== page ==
- The driving force behind Finland's reform efforts was, and remains, equity, not excellence. Therefore all schools from kindergarten through university are public, and all children receive health care and adequate nutritious meals.
- Teachers are embued with responsibility, not held to accountability. Correspondingly, teachers are highly educated and highly trained. teaching is a prestigious and well-paid profession, and teachers assess students when and how they see fit. They also have ample time to collaborate with their colleagues, as described (along with a ton of other well-researched information) here.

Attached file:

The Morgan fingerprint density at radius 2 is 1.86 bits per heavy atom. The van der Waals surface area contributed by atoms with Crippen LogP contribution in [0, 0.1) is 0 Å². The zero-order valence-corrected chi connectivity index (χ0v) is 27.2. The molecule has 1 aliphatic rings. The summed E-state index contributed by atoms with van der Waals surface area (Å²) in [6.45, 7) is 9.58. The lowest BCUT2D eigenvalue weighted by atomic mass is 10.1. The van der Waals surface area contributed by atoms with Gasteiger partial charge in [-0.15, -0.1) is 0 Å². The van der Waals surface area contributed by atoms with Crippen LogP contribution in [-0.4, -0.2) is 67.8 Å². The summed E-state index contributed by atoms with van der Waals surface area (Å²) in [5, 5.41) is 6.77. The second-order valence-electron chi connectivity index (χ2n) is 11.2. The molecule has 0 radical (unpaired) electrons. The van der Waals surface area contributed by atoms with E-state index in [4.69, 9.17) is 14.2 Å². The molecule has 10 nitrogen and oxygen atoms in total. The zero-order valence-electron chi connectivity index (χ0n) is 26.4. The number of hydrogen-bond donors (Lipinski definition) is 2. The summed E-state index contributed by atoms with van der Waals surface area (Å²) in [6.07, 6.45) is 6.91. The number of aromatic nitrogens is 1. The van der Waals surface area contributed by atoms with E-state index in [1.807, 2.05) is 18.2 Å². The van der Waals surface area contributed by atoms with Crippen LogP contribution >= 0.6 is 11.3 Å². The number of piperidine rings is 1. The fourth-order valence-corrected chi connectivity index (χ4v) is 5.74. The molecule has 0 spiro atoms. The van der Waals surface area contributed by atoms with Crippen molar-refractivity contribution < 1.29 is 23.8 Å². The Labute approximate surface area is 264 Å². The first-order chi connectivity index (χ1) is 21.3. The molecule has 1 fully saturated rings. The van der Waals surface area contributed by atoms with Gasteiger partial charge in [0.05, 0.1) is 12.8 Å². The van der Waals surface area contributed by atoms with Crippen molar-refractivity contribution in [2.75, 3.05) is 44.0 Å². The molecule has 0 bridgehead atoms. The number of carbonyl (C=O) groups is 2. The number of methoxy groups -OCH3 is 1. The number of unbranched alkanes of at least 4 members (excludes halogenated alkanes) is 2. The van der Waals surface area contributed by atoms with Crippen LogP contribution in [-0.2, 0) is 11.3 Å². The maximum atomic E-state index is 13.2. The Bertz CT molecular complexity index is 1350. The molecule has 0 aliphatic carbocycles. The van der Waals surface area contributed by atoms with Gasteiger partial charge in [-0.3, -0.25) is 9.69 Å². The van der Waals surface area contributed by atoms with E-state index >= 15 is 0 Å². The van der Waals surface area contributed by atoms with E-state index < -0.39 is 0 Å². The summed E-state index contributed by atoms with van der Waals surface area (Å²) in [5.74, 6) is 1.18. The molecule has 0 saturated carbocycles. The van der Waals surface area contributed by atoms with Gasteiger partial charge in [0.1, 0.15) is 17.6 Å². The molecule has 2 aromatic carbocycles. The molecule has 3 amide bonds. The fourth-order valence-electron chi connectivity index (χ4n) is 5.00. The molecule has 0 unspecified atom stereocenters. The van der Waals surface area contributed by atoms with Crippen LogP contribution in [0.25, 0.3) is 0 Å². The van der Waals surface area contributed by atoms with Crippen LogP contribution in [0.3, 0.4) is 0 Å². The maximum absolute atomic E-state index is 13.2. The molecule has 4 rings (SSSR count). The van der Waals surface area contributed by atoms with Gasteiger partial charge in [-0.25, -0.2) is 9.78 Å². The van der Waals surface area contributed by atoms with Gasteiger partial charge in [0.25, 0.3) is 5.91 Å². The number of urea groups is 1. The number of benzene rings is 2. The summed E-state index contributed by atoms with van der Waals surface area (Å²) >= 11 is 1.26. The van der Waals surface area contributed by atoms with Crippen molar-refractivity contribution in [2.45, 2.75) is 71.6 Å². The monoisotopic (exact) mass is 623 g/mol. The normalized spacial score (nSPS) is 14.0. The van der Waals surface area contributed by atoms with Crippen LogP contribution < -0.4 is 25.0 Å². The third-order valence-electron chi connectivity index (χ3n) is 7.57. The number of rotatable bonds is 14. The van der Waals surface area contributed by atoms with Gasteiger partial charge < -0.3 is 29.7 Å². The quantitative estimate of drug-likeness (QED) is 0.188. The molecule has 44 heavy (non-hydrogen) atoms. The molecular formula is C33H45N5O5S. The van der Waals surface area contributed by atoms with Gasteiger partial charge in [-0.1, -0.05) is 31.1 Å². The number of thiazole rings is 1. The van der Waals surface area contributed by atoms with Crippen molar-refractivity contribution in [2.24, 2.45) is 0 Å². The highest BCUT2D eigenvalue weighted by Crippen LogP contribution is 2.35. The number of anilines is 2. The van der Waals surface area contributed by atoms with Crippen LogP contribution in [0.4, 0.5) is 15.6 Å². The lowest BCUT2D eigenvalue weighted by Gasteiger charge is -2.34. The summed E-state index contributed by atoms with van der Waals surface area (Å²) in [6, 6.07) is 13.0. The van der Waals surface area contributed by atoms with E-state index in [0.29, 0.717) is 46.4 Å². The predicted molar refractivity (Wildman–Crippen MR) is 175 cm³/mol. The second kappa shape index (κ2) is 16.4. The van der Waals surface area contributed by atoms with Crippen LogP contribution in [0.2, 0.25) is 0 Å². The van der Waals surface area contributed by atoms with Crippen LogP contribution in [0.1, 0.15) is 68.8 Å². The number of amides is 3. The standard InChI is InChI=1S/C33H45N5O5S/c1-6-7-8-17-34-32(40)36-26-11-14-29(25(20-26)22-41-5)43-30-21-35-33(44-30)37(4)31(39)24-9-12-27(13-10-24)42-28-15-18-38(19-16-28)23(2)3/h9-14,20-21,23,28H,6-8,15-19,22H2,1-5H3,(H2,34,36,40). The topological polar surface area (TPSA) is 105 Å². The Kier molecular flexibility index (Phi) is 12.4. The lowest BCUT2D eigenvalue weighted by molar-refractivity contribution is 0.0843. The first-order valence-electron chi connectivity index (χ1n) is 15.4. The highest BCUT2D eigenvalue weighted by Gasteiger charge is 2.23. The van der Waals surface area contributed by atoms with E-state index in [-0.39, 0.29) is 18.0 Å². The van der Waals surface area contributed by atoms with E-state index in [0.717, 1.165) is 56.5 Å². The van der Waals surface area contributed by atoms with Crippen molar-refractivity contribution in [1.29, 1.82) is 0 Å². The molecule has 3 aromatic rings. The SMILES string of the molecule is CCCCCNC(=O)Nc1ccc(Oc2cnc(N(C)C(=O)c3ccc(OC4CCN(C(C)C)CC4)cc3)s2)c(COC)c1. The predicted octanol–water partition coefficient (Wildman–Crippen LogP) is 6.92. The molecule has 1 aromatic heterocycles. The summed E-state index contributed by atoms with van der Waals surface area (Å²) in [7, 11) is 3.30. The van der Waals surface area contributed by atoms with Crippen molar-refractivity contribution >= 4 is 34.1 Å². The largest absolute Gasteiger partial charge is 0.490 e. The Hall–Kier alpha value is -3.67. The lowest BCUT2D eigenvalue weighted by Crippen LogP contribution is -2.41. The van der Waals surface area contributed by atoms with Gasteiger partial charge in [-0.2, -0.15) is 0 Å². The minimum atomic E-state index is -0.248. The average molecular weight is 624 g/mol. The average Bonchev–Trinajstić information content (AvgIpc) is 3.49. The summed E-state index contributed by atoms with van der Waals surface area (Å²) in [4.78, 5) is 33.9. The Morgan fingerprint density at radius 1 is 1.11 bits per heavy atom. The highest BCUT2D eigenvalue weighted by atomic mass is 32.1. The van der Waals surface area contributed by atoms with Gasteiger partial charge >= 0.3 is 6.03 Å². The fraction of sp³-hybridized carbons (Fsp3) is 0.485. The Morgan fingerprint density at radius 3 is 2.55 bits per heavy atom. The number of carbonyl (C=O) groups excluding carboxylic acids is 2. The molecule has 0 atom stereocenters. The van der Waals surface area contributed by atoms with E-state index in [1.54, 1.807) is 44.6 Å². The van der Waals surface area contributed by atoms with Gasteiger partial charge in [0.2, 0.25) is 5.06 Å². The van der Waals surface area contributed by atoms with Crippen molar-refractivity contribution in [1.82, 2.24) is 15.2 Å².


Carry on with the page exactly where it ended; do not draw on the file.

Partanen summarizes how others have addressed concerns about the difference in our country's size--we have local and state school control, not federal--and in demographics--not as large a difference as one might think. As an aside, while the local-control thing is true, I don't think it is fruitful to minimize our astounding ethnic and cultural diversity, nor our country's unique and powerful history of multiculturalism and immigration. That said, though, I feel we face a far greater challenge to developing and executing Finnish-inspired change: our insane attachment to signposts of individuality, to the point that we fear baseline health and nutrition provisions and prefer to cultivate our own ignorance rather than accept others' knowledge.